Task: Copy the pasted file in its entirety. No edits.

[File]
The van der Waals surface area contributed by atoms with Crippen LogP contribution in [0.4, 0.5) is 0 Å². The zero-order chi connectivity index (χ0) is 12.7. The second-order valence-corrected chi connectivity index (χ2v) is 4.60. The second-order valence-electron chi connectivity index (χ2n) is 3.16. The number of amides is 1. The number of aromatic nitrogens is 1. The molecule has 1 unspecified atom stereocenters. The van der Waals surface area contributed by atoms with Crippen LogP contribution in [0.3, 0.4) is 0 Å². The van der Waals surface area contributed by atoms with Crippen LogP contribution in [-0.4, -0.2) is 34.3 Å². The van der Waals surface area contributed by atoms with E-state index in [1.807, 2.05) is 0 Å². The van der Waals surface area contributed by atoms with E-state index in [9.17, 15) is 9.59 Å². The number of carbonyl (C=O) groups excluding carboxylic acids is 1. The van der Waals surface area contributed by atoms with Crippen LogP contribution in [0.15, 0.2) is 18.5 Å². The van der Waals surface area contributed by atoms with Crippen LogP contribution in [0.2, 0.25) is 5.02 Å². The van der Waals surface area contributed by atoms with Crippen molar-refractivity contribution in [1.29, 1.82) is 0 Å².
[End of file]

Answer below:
The van der Waals surface area contributed by atoms with Crippen LogP contribution in [0.4, 0.5) is 0 Å². The zero-order chi connectivity index (χ0) is 12.7. The second-order valence-corrected chi connectivity index (χ2v) is 4.60. The second-order valence-electron chi connectivity index (χ2n) is 3.16. The number of amides is 1. The number of aromatic nitrogens is 1. The molecule has 1 unspecified atom stereocenters. The van der Waals surface area contributed by atoms with Crippen LogP contribution in [0.3, 0.4) is 0 Å². The van der Waals surface area contributed by atoms with Crippen LogP contribution in [-0.4, -0.2) is 34.3 Å². The van der Waals surface area contributed by atoms with E-state index in [1.807, 2.05) is 0 Å². The van der Waals surface area contributed by atoms with E-state index in [9.17, 15) is 9.59 Å². The number of carbonyl (C=O) groups excluding carboxylic acids is 1. The van der Waals surface area contributed by atoms with Crippen LogP contribution in [0.15, 0.2) is 18.5 Å². The van der Waals surface area contributed by atoms with Crippen LogP contribution in [0.2, 0.25) is 5.02 Å². The van der Waals surface area contributed by atoms with Crippen molar-refractivity contribution in [1.29, 1.82) is 0 Å².